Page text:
Complementary and alternative medicine in US adults with diabetes: Reasons for use and perceived benefits

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Abstract

Background: Although complementary and alternative medicine (CAM) is increasingly used, little is known about the reasons for CAM use (treatment, wellness, or both), or the self-reported perceived benefits among US adults with diabetes. In this study we estimated prevalence rates of overall and specific types of CAM, as well as the perceived benefits of CAM, by reason for use among US diabetic adults. Methods: Cross-sectional data from the 2012 National Health Interview Survey, which represents non-institutionalized adults with diabetes (n = 3386 unweighted), were used to estimate prevalence rates of CAM use by reason. Multivariate logistic regression analyses were used to investigate the odds of perceived benefits of CAM by reason for use after controlling for covariates. Results: Of US diabetic adults, 26.2% reported using some form of CAM in the past year. Of these, 56.7% used CAM for both treatment and wellness, 28.3% used CAM for wellness only, and 15.0% used CAM for treatment only. Regardless of reasons for use, most commonly used CAM were herbal therapies (56.9%), followed by chiropractic (25.3%) and massage (20.2%). Those using CAM for a combination of both treatment and wellness had a higher likelihood of self-reporting a “better sense of control over their health” (P = 0.011) and “improved overall health and feeling better” (P = 0.014) than those using CAM for treatment only. Conclusion: Although CAM may be a promising approach to improving health-related quality of life, future research should address efficacy and patient safety.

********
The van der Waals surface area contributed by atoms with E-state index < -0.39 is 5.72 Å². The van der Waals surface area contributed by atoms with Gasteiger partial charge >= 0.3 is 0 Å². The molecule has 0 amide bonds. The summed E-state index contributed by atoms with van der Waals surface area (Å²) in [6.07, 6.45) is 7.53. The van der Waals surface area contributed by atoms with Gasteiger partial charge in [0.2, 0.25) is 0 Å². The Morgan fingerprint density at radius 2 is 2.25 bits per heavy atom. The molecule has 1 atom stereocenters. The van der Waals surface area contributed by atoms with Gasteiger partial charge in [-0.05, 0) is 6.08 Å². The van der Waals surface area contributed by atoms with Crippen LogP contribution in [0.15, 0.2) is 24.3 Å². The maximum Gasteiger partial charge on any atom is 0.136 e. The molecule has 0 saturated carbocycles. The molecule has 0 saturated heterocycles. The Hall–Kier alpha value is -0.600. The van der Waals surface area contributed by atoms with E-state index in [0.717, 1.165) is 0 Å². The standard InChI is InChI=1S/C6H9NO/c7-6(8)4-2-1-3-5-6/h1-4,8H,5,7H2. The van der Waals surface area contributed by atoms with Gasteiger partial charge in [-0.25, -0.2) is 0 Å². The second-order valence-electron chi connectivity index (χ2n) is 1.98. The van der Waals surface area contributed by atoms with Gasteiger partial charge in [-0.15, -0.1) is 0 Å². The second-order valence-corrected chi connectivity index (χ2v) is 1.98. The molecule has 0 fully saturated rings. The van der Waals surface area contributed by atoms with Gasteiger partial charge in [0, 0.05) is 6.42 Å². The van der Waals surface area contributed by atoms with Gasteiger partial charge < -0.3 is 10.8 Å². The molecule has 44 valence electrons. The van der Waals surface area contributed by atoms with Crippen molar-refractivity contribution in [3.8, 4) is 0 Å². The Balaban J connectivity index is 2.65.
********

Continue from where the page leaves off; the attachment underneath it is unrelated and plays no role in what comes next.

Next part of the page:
Original languageEnglish (US)
Pages (from-to)310-319
Number of pages10
JournalJournal of Diabetes
Volume10
Issue number4
DOIs
StatePublished - Apr 2018

Bibliographical note

Funding Information:
Publicly available data were obtained from the National Center for Health Statistics (NCHS), Centers for Disease Control and Prevention (CDC). Data analyses, interpretation, and conclusions are solely those of the authors and do not necessarily reflect the views of the Division of Health Interview Statistics or the NCHS of the CDC.

Publisher Copyright:
© 2017 Ruijin Hospital, Shanghai Jiaotong University School of Medicine and John Wiley & Sons Australia, Ltd

Keywords

  • Complementary and alternative medicine (CAM)
  • Diabetes
  • Health promotion
  • Well-being
  • Wellness

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